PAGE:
Inserted by his Father & mother and family, 220 Tarbrax.
Midlothian Advertiser 19th May 1916.
I've a photo
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Slàinte maith, h-uile latha, na chi 'snach fhaic!
(Good health, every day, whether I see you or not)
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Cauther Lassie



Joined: 16 Aug 2009
Posts: 59
Location: West Lothian

PostPosted: Mon Jul 14, 2014 5:03 pm    Post subject: Sgt James Caldwell DCM Reply with quote

Sgt James Caldwell, DCM – Killed in Action at Persian Gulf – Sgt Caldwell who was 21 years of age, was the son of Mr James Caldwell, Late mining manager, Tarbrax. He was educated at Tarbrax School and the High School, Edinburgh. He enlisted at the outbreak of war in the Highland Light Infantry and very soon rose to the position of Sgt, in which capacity he was for a time solely employed drilling recruits. This, however, did not satisfy his ardent spirit and relinquishing his Sergeantship he went to France in the month of June 1915. From there he was drafted to Mesopotamia in December of the same ear. While with the relief force for Kut he was wounded in April 1916. He was specially mentioned in general Sir Percy Lake’s despatch of 12th August, 1916 for conspicuous gallantry and ability in operations having constantly rallied his men in successive positions which had been taken up under heavy fire, thereby stemming the enemy’s advance. He continued his fine work until incapacitated by his wounds. For this he was awarded the Distinguished Conduct medal. Sgt Caldwell before enlisting was in the employment of the British Electric Plant Co, Ltd, Alloa. By his death in action a promising young life has been cut short and sympathy will be felt for the family circle in their sad bereavement.
Midlothian Advertiser 9th February, 1917.

Sure that Sgt Caldwell will be commemorated elsewhere but thought it worthy of posting here. I Have a photo.
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Slàinte maith, h-uile latha, na chi 'snach fhaic!
(Good health, every day, whether I see you or not)
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Cauther Lassie



Joined: 16 Aug 2009
Posts: 59
Location: West Lothian

PostPosted: Mon Jul 14, 2014 5:05 pm    Post subject: Pte Patrick Connelly Reply with quote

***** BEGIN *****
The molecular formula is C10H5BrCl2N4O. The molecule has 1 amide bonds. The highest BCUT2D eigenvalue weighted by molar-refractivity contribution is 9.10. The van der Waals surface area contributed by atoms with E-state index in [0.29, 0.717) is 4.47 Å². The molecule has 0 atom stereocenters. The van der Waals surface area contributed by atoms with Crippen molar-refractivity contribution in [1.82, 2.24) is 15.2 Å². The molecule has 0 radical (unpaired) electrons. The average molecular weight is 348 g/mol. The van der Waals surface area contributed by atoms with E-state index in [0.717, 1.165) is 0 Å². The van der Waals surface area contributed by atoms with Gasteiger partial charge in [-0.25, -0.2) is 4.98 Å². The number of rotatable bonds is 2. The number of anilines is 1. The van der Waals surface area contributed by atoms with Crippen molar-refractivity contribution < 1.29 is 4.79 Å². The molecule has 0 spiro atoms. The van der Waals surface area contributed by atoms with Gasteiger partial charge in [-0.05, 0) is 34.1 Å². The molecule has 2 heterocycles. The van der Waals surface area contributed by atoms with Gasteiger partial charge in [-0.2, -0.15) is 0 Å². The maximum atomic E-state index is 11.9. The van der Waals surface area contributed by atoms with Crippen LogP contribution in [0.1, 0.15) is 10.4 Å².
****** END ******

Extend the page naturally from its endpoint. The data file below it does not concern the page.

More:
Tarbrax Soldier dies of Wounds - Intimation has been received by Mr Connelly, 261 Tarbrax that his son Patrick of the Cameron Highlanders, had died from wounds received in action in France. Pte Connelly, who was in the army before but secured his discharge, answered the call on the outbreak of the present war, and after being in training for some time he was drafted to France in May. He was wounded in action on September 15th and died in hospital in France on September 30th. Connelly, who was 24 years of age, was a promising footballer, and played for Tarbrax Violet. In civil life he was a shale miner, and was employed with the Pumpherston Oil Coy, Tarbrax. Of a quiet and retiring disposition he was much respected by all who knew him, and the sympathy of the villagers goes out to his relatives in their sad bereavement.
Midlothian Advertiser 15th October, 1915.
I have a photo
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Slàinte maith, h-uile latha, na chi 'snach fhaic!
(Good health, every day, whether I see you or not)
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Cauther Lassie



Joined: 16 Aug 2009
Posts: 59
Location: West Lothian

PostPosted: Mon Jul 14, 2014 5:07 pm    Post subject: Pte Thomas Hughes Reply with quote

Tarbrax Soldier Killed at the Dardanelles – (Photo) Pte Thomas Hughes, Tarbrax, who has been killed at
The Dardanelles.
Midlothian Advertiser, December, 1915
I have the photo
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Slàinte maith, h-uile latha, na chi 'snach fhaic!
(Good health, every day, whether I see you or not)
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Cauther Lassie



Joined: 16 Aug 2009
Posts: 59
Location: West Lothian

PostPosted: Mon Jul 14, 2014 5:09 pm    Post subject: Pte Alex McInnes Reply with quote

Tarbrax Gordon Highlander killed – another Tarbrax soldier has answered the roll call in the person of Pte Alex McInnes of the 2nd Btn Gordon Highlanders. Pte McInnes, who was 29 years of age, is a son of Mr John McInnes, 51 Tarbrax. He was lately employed as a coal miner with the Pumpherston Oil Coy at Woolfords. On the outbreak of the war he promptly enlisted, and joined his regiment at Aberdeen, where he put in his training, being drafted to France on 24th January, and coming through most of the heavy fighting till 25th June, when he was killed. The following are extracts from two different letters received by his father from his commanding Officer;-